The Phobos-Grunt is a multi-million dollar probe that is no longer expected to fulfill its mission to a moon of Mars.
The 165 million dollar piece of equipment was launched on Wednesday and may head back to earth if engineers don’t regain control of Phobos-Grunt.
That may prove to be even harder since efforts to communicate with the spacecraft have been unsuccessful.
“The big concern is the toxic propellant,” explains astronomer Andrew Yee.
“The spacecraft is relying on internal batteries for power,” says Yee, “At this rate the batteries will be drained soon, and the entire spacecraft will drop dead for good.”
There is still some debate over when the re-entry will happen. The U.S. Strategic Command (USSTRATCOM) is forecasting November 26 as the re-entry date. Nicholas Johnson, Chief Scientist for the NASA Orbital Debris Program Office at Johnson Space Center in Houston, estimated that Phobos-Grunt would not reenter until next month; perhaps as late as the end of December. The Russian space agency Roscosmos is giving an estimate that Phobos-Grunt will remain in space until January.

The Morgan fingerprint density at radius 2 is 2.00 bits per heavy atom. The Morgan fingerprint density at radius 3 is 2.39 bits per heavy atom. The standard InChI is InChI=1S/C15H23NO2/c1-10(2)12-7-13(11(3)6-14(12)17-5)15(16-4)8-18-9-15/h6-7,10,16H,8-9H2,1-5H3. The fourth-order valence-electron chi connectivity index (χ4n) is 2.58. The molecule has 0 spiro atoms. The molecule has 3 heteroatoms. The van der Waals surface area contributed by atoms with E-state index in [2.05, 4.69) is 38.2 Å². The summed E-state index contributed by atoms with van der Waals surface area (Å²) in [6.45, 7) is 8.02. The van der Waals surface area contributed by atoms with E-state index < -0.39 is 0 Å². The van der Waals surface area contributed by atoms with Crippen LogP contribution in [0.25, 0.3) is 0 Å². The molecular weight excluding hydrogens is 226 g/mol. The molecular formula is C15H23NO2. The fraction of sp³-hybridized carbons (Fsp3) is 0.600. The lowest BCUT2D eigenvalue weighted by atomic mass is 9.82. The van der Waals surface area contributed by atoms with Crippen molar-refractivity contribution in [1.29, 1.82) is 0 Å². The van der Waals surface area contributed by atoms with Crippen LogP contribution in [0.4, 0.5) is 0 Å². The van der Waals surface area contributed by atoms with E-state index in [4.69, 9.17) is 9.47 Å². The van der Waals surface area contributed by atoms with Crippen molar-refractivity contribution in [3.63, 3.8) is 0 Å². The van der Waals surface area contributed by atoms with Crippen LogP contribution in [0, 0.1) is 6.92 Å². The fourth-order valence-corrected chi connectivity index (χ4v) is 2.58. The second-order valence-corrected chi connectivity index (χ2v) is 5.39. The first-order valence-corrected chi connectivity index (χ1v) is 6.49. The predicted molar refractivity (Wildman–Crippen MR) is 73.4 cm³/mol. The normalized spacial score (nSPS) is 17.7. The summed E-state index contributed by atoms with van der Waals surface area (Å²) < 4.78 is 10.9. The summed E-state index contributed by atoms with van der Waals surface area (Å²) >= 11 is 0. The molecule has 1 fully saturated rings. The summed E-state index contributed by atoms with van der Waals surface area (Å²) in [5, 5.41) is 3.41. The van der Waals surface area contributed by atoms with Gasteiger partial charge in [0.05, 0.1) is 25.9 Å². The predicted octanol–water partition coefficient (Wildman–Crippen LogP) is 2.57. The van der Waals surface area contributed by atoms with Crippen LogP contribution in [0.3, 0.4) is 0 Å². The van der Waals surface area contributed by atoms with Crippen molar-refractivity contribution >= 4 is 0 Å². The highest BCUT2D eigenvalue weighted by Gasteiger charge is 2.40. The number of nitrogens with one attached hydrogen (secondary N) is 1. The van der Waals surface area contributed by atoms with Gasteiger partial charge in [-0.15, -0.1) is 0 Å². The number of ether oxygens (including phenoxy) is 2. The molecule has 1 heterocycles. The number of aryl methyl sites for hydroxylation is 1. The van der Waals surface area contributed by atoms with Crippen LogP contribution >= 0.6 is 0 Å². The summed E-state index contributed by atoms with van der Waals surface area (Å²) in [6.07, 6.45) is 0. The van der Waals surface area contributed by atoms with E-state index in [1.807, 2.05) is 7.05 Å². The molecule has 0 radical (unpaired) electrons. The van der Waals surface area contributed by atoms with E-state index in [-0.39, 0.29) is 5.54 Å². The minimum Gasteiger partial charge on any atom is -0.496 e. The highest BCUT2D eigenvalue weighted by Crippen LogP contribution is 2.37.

One of the major mission goals for the probe was to land on Phobos, which is the larger of the two Martian moons, and return a soil sample to Earth.
“The capsule to hold the soil sample is well insulated, and hardened to survive a hard landing,” says Yee, “The concern now is that the soil sample capsule could be torn off from the spacecraft during the re-entry and ends up landing somewhere along the uncontrolled re-entry path.”
It is still too early for even an educated guess to predict where the probe’s re-entry path will be. Only, two hours before it re-enters will experts have a better idea of a location.
“Two days before the launch of Phobos-Grunt, the head of Roscosmos (Russian Space Agency) said that Phobos-Grunt was underfunded, took longer to develop and build, and had inadequate testing so as to meet the launch timeline,” states Yee.
On February 21, 2008, the United States launched a missile that blasted the uncontrolled re-entry of the USA193 satellite into pieces. The possibility of Phobos-Grunt meeting the same fate remains to be seen.
With files from Lyndsay Morrison